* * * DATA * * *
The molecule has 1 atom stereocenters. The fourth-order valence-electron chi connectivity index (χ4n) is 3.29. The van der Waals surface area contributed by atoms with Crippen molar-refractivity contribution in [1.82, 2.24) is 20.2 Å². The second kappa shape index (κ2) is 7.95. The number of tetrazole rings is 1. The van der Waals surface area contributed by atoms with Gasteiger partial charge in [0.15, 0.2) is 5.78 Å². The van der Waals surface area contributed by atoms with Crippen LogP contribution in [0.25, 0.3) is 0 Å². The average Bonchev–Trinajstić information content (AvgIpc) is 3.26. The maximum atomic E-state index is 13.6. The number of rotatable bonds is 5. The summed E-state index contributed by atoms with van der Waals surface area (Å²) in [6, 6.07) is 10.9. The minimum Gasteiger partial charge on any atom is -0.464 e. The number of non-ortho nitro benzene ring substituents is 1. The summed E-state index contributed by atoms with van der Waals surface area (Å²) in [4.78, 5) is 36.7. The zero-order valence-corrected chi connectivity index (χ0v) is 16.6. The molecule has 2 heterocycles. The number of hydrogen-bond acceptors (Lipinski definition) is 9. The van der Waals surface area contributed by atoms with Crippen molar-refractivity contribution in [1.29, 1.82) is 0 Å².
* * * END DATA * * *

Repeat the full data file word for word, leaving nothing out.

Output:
The molecule has 1 atom stereocenters. The fourth-order valence-electron chi connectivity index (χ4n) is 3.29. The van der Waals surface area contributed by atoms with Crippen molar-refractivity contribution in [1.82, 2.24) is 20.2 Å². The second kappa shape index (κ2) is 7.95. The number of tetrazole rings is 1. The van der Waals surface area contributed by atoms with Gasteiger partial charge in [0.15, 0.2) is 5.78 Å². The van der Waals surface area contributed by atoms with Crippen LogP contribution in [0.25, 0.3) is 0 Å². The average Bonchev–Trinajstić information content (AvgIpc) is 3.26. The maximum atomic E-state index is 13.6. The number of rotatable bonds is 5. The summed E-state index contributed by atoms with van der Waals surface area (Å²) in [6, 6.07) is 10.9. The minimum Gasteiger partial charge on any atom is -0.464 e. The number of non-ortho nitro benzene ring substituents is 1. The summed E-state index contributed by atoms with van der Waals surface area (Å²) in [4.78, 5) is 36.7. The zero-order valence-corrected chi connectivity index (χ0v) is 16.6. The molecule has 2 heterocycles. The number of hydrogen-bond acceptors (Lipinski definition) is 9. The van der Waals surface area contributed by atoms with Crippen molar-refractivity contribution in [1.29, 1.82) is 0 Å².